The name itself is derived from the Irish Cnoc an Fhómhair, or Cnoc an Óir, which translates as "The Hill of Autumn/Gold", an ode to the many yellow furze bushes which once were plentiful in the area. Today, the village and the surrounding parish serves agricultural purposes primarily and a significant percentage of local families have some connection with agriculture in Knockanore. It is a very ancient parish, being formerly known as the parishes of Kilcockan, Kilwatermoy and Templemichael. Knockanore is also situated on a designated scenic routeway.
According to the 2006 census of population, there are altogether 890 persons living in the total area that the united parishes cover. Areas such as Kilcockan (incorporating the village of Knockanore also) and Kilwatermoy West have decreased in population very slightly since 2002, while areas like Templemichael/Glendine and Kilwatermoy East have seen a slight population increase since 2002. Population distribution is represented mainly by scattered settlement, given the rural nature of the area.
The village itself is officially located within one linear mile, reaching from the townland of Kilcockan to the south to just above the hub of the village itself, on the northern side. Local facilities include a public house 'The Shamrock Inn,' a post office, a Catholic church and a national school. Currently a community hall exists beside the school and was officially opened on 15 May 2009. It caters for various community functions and events, as well as private school assemblies and games.
The United Parishes
Knockanore is one of the 'United Parishes,' which collectively span a much wider area than the village itself. The other parishes are Glendine, which reach southwards almost to Youghal. To the northern side lies Kilwatermoy, which reaches almost to Tallow. As a result the parish is served by three churches, one at each of these locations. The above population figure accounts for the number of people within these three parishes.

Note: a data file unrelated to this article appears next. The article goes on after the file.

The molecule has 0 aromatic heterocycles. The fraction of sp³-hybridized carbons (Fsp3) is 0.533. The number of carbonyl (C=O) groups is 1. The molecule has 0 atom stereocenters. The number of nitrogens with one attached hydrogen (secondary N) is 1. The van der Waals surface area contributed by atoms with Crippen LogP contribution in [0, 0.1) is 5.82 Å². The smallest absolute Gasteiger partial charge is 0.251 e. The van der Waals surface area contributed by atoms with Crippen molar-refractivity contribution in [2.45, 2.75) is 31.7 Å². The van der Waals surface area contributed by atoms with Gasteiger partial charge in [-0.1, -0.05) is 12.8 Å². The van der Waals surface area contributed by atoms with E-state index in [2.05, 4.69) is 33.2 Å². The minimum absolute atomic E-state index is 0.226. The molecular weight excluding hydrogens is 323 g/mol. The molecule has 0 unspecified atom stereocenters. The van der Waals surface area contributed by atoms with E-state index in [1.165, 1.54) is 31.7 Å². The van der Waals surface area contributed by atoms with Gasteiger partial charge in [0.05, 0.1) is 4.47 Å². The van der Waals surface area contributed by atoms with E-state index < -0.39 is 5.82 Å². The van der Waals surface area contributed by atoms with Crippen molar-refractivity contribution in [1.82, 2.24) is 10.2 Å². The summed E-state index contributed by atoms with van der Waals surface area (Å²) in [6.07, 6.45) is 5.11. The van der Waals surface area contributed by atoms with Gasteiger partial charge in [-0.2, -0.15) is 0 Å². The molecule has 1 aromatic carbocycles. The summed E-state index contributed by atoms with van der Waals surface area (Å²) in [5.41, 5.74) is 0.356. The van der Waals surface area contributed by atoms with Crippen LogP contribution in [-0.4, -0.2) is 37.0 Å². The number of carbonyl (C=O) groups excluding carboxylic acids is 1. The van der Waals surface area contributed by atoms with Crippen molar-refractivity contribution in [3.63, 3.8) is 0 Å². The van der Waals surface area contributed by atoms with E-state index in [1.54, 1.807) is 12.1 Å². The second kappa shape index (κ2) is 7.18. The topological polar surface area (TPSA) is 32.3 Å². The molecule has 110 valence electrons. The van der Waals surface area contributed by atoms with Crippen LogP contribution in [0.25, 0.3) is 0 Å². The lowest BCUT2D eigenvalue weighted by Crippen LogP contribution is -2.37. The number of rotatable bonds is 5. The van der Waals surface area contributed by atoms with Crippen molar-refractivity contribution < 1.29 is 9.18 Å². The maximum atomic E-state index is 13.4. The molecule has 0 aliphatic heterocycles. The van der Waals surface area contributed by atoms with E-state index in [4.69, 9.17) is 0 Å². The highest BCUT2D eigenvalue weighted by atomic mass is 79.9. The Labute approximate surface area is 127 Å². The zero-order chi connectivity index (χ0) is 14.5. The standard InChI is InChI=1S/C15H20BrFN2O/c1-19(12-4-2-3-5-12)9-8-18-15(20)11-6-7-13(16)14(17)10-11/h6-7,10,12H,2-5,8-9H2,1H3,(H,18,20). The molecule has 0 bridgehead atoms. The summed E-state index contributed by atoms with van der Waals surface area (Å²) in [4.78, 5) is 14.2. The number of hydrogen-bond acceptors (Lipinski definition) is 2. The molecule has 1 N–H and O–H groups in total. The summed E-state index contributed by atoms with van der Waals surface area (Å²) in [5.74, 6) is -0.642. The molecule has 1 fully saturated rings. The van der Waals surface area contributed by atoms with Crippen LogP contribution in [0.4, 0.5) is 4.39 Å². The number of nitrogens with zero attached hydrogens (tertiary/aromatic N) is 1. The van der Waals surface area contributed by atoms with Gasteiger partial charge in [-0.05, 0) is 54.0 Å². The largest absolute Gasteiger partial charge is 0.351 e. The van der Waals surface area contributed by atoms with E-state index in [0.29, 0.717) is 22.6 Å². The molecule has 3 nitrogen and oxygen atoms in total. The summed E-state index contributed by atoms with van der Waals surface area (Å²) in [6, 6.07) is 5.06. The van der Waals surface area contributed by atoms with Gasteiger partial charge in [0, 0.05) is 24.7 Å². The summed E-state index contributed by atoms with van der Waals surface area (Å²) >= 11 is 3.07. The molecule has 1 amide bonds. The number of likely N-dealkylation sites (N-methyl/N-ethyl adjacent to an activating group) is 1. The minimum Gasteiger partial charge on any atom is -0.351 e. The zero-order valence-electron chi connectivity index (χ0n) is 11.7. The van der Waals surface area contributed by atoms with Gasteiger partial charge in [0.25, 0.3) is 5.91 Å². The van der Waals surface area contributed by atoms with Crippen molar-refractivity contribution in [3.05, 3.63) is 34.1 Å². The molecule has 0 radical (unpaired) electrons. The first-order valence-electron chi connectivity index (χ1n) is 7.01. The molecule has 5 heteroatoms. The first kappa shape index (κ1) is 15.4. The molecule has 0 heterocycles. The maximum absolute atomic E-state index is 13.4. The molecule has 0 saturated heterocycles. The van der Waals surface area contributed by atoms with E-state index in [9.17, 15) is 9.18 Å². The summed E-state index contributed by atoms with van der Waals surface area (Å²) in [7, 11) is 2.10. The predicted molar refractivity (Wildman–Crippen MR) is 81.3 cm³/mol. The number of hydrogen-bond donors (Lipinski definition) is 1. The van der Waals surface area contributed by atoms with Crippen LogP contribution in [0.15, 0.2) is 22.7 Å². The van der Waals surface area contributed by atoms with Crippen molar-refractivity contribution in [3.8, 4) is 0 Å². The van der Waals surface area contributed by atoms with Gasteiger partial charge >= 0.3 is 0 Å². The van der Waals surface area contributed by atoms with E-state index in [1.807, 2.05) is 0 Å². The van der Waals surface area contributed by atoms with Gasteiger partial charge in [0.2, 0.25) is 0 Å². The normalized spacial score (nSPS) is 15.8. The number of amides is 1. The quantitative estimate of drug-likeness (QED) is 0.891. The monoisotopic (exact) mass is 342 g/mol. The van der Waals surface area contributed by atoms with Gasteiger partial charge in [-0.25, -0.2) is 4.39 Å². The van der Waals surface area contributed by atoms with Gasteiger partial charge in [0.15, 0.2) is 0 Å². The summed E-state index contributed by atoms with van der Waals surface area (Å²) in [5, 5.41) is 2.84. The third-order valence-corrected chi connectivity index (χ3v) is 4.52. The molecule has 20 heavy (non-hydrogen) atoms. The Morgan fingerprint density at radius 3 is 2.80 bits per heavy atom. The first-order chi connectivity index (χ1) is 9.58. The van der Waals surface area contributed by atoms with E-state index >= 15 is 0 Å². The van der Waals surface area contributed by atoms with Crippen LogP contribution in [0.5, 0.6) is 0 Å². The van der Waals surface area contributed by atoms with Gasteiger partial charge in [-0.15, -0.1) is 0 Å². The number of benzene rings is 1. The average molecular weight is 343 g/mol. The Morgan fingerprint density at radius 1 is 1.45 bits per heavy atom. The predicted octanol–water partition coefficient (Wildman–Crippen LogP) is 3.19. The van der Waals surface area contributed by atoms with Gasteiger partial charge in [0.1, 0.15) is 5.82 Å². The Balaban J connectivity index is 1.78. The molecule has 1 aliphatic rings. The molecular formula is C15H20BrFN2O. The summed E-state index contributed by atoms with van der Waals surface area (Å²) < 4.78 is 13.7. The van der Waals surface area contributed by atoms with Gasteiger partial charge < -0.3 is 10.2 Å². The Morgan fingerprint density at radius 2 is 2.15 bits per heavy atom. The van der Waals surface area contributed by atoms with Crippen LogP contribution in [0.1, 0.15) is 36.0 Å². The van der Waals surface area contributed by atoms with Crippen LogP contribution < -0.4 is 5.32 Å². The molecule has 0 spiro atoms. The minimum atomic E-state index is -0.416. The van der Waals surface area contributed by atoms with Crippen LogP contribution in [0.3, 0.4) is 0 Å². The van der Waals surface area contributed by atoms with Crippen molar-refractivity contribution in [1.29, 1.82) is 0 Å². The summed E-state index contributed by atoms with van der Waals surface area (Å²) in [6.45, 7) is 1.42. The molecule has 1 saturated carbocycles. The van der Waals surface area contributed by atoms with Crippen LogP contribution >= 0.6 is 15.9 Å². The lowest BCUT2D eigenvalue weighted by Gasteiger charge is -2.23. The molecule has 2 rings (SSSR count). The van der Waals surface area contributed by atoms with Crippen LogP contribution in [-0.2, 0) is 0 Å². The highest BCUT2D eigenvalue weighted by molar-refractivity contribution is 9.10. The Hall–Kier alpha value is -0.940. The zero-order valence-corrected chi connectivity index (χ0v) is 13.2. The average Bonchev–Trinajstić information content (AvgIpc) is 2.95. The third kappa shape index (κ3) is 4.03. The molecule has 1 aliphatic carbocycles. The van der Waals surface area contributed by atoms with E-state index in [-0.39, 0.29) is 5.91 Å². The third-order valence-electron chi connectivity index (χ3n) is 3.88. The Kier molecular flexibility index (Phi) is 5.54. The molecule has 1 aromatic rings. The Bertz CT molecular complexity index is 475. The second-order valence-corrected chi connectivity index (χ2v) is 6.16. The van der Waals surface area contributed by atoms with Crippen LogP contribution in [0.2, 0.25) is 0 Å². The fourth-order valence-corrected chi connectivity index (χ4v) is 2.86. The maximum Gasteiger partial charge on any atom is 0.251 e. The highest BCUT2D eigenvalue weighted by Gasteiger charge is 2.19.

Knockanore is home to the Shamrocks Hurling Club, which is at intermediate level in the West Waterford division. The club is served by the John F. Kennedy park in Knockanore, which was first opened in 1963 and later refurbished in the last decade.
Knockanore also hosts an annual Fete in the hurling park, which usually takes place in late June or early July. Local stalls are complemented by a vintage display, followed by (usually) night entertainment in the Shamrock Inn. The festival runs for a three days, and up until 2006, hosted an annual 'Choosing and Crowning of Festival Queen', a pageant whereby the festival queen is chosen to represent the festival for that year.
Currently, the Blackwater Ladies Club, based in the area, meet regularly in the Shamrock Inn. Other informal groups such as set-dancing take place for both adults and children.
Local businesses include Knockanore Kabins, a portable cabin manufacturer, Baldwin's Farmhouse Ice Cream and Knockanore Farmhouse Cheese, situated on the farm of a local dairy farmer. Also in the area is Faulkner's Craft Shop.
Another annual event is the local Ploughing Championship, which is usually held in or around the village in late September of each year. A local committee establishes the annual location, and it is attended by many competitors, many of whom come from various parts of Munster. The various classes in the competition mean young and old compete, including a vintage class and a farmerette class, both of which are usually popular. At the end of the day (usually a Saturday), competitors are treated to a meal in the Shamrock Inn where the prizewinners are also announced.